BLEDSOE v. STATE

Annotate this Case

BLEDSOE v. STATE
1977 OK CR 283
572 P.2d 235
Case Number: J-77-466
Decided: 09/13/1977
Oklahoma Court of Criminal Appeals

An appeal from the District Court, Oklahoma County; Stewart M. Hunter, Judge.

John T. Elliott, Public Defender, Richard L. Weldon, Asst. Public Defender, for appellant.

Andrew M. Coats, Dist. Atty., Roma McElwee, Asst. Dist. Atty., for appellee.

-OPINION-

BUSSEY, Presiding Judge:

[572 P.2d 236]

¶1 Appellant, Larry Laustin Bledsoe, hereinafter referred to as defendant, appeals from an Order of the Oklahoma County District Court, Juvenile Division, certifying him to stand trial as an adult for the alleged offenses of Armed Robbery, Case Nos. JF-77-537, JF-77-558 and JF-77-559.

¶2 Defendant does not challenge the court's finding of prosecutive merit to the complaint, i.e., that there is probable cause to believe that on March 14, 1977, defendant committed three armed robberies. However, he does challenge the court's finding that the defendant is not amenable to rehabilitation within the juvenile system.

¶3 Defendant's first assignment of error is that the State failed to meet its burden of proving nonamenability to rehabilitation, in that no competent evidence was introduced by the State at the certification hearing. Specifically, objection was made at the hearing on amenability to the introduction of the "CF" file, which contained a psychological evaluation prepared by Dr. Nelda [572 P.2d 237] Ferguson; a summary of court files from Canadian County; and a certification report prepared by Royce Nelson, who is employed with the Juvenile Bureau of the Oklahoma County District Court. Neither Royce Nelson nor Dr. Ferguson were called by the State, but rather, the file was offered and admitted without a foundation. Defendant's objections, that the file as admitted was hearsay, was overruled. Subsequently, defendant called Royce Nelson to the stand and was able to show through his testimony that Nelson had no personal knowledge of the information pertaining to defendant's prior juvenile record which was garnered from the Canadian County District Juvenile Court by him.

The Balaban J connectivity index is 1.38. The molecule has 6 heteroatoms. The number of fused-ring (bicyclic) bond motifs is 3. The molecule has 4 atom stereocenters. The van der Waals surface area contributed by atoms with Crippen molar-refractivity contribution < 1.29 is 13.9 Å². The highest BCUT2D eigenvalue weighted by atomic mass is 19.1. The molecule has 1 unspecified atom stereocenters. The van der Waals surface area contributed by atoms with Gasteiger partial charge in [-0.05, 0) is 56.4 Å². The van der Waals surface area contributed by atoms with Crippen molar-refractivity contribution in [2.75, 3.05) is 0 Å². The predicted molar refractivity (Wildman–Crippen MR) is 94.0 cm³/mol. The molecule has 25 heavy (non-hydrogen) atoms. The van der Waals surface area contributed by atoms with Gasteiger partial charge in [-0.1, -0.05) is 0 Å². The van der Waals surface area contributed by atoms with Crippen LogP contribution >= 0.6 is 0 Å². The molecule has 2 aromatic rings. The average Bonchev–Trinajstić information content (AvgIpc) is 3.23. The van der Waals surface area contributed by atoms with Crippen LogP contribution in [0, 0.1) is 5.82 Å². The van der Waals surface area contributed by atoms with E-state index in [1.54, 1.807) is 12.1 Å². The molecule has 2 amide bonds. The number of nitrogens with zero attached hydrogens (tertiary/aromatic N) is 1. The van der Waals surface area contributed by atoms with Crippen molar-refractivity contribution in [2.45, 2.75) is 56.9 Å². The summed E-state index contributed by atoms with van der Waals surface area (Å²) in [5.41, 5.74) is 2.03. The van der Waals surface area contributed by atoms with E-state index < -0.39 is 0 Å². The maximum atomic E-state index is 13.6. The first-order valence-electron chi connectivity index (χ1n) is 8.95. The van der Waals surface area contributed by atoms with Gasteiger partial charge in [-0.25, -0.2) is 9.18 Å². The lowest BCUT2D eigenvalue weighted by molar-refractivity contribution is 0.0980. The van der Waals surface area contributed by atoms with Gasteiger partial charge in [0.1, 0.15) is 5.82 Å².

¶4 We are of the opinion that it is not necessary to lay a foundation for the admissibility of social reports in a certification hearing. Further, it is not necessary that the person preparing the social report have personal knowledge of the matters which he obtains from a juvenile's record in another county.

¶5 In Matter of J.S., Okl.Cr., 556 P.2d 641 (1976), similar unsponsored social reports were offered by the State and objected to by the juvenile. The objection was sustained and the report was not admitted. However, nonamenability was found, apparently in reliance on the report which was not admitted. This Court reversed the Order of Certification, partly because of a failure to show prosecutive merit, but also because, in the absence of the social report, there was no competent evidence in the record from which the court could conclude that the juvenile was not amenable to rehabilitation. In an oblique reference to the propriety of denying admission to the social report, we stated in footnote no. 2:

"The transcript of the certification proceedings reflects that the social report upon the juvenile's background was offered as evidence but was objected to as hearsay at the instance of the juvenile's attorney. Such objection is made on the mistaken assumption that social reports are not admissible into evidence at the phase of the certification hearing wherein the Juvenile Court must determine the amenability or nonamenability of the juvenile. See Kent v. United States, 383 U.S. 541, 86 S. Ct. 1045, 16 L. Ed. 2d 84 (1966)."

Further, the body of the Opinion states: